(ORDO NEWS) — Jupiter is composed almost entirely of hydrogen and helium. The amount of each closely matches the theoretical amounts in the primordial solar nebula.
But it also contains other heavier elements that astronomers call metals. Even though metals make up a small fraction of Jupiter, their presence and distribution tell astronomers a lot.
Jupiter’s metal content and distribution means the planet ate a lot of rocky planetesimals when it was young, according to a new study. .
Since NASA’s Juno spacecraft reached Jupiter in July 2016 and began collecting detailed data, it has been reshaping our understanding of Jupiter’s formation and evolution.
One of the features of the mission is gravity. Scientific tool. It sends radio signals back and forth between Juno and the deep space network on Earth.
The process measures Jupiter’s gravitational field and tells researchers more about the planet’s composition.
When Jupiter formed, it started with a buildup of rocky material. This was followed by a period of rapid accretion of gas from the solar nebula, and many millions of years later Jupiter became the giant it is today.
But there is an important question regarding the initial period of rock accretion. Have large masses of rocks like planetesimals coalesced? Or did he build up material the size of pebbles? Depending on the answer, Jupiter formed on different time scales.
A new study aims to answer this question. It is titled “Jupiter’s Inhomogeneous Shell, Inhomogeneous Shell” and is published in the journal Astronomy and Astrophysics . The lead author is Yamila Miguel, Associate Professor of Astrophysics at the Leiden Observatory and the Netherlands Institute for Space Research.
We are getting used to great images of Jupiter thanks to the JunoCam camera of the Juno spacecraft. But what we see is only superficial. All these mesmerizing images of clouds and storms are just a thin 50 km (31 miles) outer layer of the planet’s atmosphere.
The key to Jupiter’s formation and evolution is buried deep in the planet’s atmosphere, which is tens of thousands of kilometers deep.
It is widely accepted that Jupiter is the oldest planet in the solar system. But scientists want to know how long it took to form. The authors of the article wanted to investigate metals in the planet’s atmosphere using the Juno’s Gravity Science experiment.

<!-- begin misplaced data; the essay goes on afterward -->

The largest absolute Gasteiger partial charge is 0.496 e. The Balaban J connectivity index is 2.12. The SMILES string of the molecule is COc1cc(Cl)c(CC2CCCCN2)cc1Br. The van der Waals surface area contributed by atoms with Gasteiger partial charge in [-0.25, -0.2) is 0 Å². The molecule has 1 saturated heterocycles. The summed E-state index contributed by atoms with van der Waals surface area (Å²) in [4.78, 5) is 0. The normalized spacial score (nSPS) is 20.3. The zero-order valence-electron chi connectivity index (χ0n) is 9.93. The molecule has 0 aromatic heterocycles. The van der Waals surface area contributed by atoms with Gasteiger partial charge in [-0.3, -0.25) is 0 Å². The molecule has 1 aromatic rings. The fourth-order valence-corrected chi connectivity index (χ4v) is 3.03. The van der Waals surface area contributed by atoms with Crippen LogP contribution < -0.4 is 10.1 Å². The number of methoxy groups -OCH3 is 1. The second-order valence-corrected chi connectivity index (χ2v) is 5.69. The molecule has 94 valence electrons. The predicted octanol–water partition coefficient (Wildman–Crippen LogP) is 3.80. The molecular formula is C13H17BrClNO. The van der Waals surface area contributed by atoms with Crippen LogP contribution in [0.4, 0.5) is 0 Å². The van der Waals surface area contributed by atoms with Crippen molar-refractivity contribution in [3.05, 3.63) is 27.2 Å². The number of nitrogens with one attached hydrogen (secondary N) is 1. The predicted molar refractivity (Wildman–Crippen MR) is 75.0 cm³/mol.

The presence and distribution of pebbles in the planet’s atmosphere is central to understanding Jupiter’s formation, and the Gravity Science experiment measured pebbles dissipating in the atmosphere.
Until Juno and her Gravity Science experiment, there was no accurate data on Jupiter’s gravitational harmonics.
The researchers found that Jupiter’s atmosphere is not as homogeneous as previously thought. There are more metals near the center of the planet than in other layers. In total, metals make up 11 to 30 Earth masses.
With the data in hand, the team built models of Jupiter’s internal dynamics. “In this article, we assemble the most comprehensive and diverse collection of Jupiter interior models to date and use it to study the distribution of heavy elements in the planet’s shell,” they write.
The team created two sets. models. The first set is the three-layer models, and the second is the dilute core models.
“A gas giant like Jupiter has two mechanisms for acquiring metals during its formation: by accretion of small pebbles or by larger planetesimals. said lead author Miguel.
“We know that once a small planet gets big enough, it starts throwing out pebbles. Such a wealth of metals inside Jupiter, which we see now, was impossible to achieve before.
We can exclude the scenario when only pebbles were used as solid bodies during the formation of Jupiter. The planetesimals are too big to block, so they must have played their part.”
The abundance of metals in the bowels of Jupiter decreases with distance from the center. This means that there was no convection in the deep atmosphere of the planet, which, according to scientists, was present.
“We used to think that there was convection on Jupiter, like boiling water, making it completely mixed,” Miguel said. “But our discovery shows otherwise.”
“We convincingly demonstrate that the abundance of heavy elements in the shell of Jupiter is not uniform,” the authors write in their paper.
“Our results indicate that Jupiter continued to accrete heavy elements in large quantities while its hydrogen-helium envelope grew, contrary to predictions based on the insulating mass of pebbles in its simplest incarnation, favoring instead planetosimal or more complex hybrid models.” .
The authors also concluded that Jupiter did not mix by convection after its formation, even when it was still young and hot.
The group’s results also extend to the study of gaseous exoplanets. and attempts to determine their metallicity. “Our result… represents a basic example for exoplanets: an inhomogeneous shell implies that the observed metallicity is the lower limit of the metallicity of the entire planet.”
In the case of Jupiter, it was not possible to determine its metallicity from a distance. It wasn’t until Juno arrived that scientists were able to indirectly measure the metallicity. “Therefore, metallicity derived from remote atmospheric observations of exoplanets may not reflect the overall metallicity of the planet.”
When the James Webb Space Telescope begins scientific work, one of its tasks is to measure the atmospheres of exoplanets and determine their composition. As this work shows, the data Webb provides may not reflect what is happening in the deeper layers of gas giant planets.
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